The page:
Luke Andrew Lazarus, 23, was sentenced to a maximum jail term of five years for anally raping an 18-year-old girl in an alley behind his family’s Kings Cross venue.
District Court Judge Sarah Huggett described the assault as an action of a young man who, deluded by the sense of “power and entitlement” stemming from his family’s connection to the Soho Club, went on with this “spontaneous and opportunistic” attack in the early hours of 12 May, 2013.
His family, who initially sent a letter to the court requesting the case to remain unexposed in order to protect Luke Lazarus’ promising future, also aimed to procure a series of character references from prominent public figures.
Waverley mayor Sally Betts, Tsambico K. Athanasas, who is the honorary secretary of the Honorary Consulate-General of Greece in Brisbane, the South Sydney Rabbitohs rugby league club chairman Nick Pappas, and the parish priest at the Greek Orthodox Christian Church of St George in Rose Bay, Father Gerasimos Koutsouras, vouched for Lazarus’ good character and testified how shocked they were at the news of his conviction.
Father Gerasimos even stated that the charges against Lazarus were “an injustice”, highlighting that he has provided hundreds of character references, adding that “the possibility of imprisonment is completely undeserved for this promising young man”.
They have all been slammed though, by Australia’s first minister for the prevention of domestic violence and sexual assault, Pru Goward, who is also NSW’s state minister for Women.
“Not only does this diminish their standing, it can shatter the confidence of the victim and often discourages them from seeking justice,” the minister said.
“The very last thing any victim needs is to feel as though they are not only fighting back against the perpetrator, but also against other respected members of the community.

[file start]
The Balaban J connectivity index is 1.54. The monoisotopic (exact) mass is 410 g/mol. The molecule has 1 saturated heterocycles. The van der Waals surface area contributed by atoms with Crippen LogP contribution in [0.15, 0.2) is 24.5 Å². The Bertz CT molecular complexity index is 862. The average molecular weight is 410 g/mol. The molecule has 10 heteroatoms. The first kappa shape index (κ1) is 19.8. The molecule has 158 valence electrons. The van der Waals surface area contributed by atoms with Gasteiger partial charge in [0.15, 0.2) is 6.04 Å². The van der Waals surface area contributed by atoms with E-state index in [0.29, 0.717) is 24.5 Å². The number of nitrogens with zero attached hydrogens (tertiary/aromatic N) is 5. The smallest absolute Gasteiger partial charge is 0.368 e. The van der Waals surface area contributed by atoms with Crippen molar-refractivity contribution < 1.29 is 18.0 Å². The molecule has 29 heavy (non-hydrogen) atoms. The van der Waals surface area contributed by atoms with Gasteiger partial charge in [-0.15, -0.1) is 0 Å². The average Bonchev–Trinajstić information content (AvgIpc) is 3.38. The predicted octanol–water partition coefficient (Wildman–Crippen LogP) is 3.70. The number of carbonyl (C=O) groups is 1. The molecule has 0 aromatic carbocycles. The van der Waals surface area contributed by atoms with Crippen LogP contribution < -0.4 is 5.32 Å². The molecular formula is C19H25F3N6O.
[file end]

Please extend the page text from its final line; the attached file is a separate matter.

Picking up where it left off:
“Victims often withdraw charges, and glowing references about their attackers will not help justice to be done,” Ms Goward added.
“This terrible case should serve as a salutary reminder to all of us, but especially those with apparent standing in the community, that they should carefully consider just how willing they are to lend their support to a criminal.”
Mayor Sally Betts, on the other hand, who defended Lazarus as a friend of the family, asking the court not to send the man to jail, drew criticism from Waverley residents, and 20 members of her council demanded her resignation.
“Writing, signing as mayor of Waverley, requesting a non-custodial sentence for a convicted rapist shows incredibly poor judgment,” stressed Waverley Labor councillor Ingrid Strewe.
Cr Betts, who is working with Bondi’s Ways Youth Services to develop some educational programs for young people, suggested Lazarus could do community service instead of going to jail “mentoring young people and preventing others from ruining their lives by doing terrible things”.
Ways spokesman David Faktor, though, has adamantly distanced the organisation from the mayor’s comments.
“I just want to make it very clear that her views and her position is not that of Ways and we just wouldn’t be in a position to take a stance on what the best sentence is or isn’t in relation to this particular person,” Mr Faktor said.
On another, yet not altogether different note, an offensive Soho Club ad that appeared after Luke Lazarus’ rape sentencing has once again stirred the troubled waters of the case.
The photo, which was shared on the nightclub’s Facebook page as well as on Twitter, depicted a young woman who appears to be drunk and almost passed out on the ground with her legs spread while gesturing the peace sign.
It caused a severe backlash on Twitter and was taken down, as it was considered indicative of the ownership’s stance regarding womens’ safety.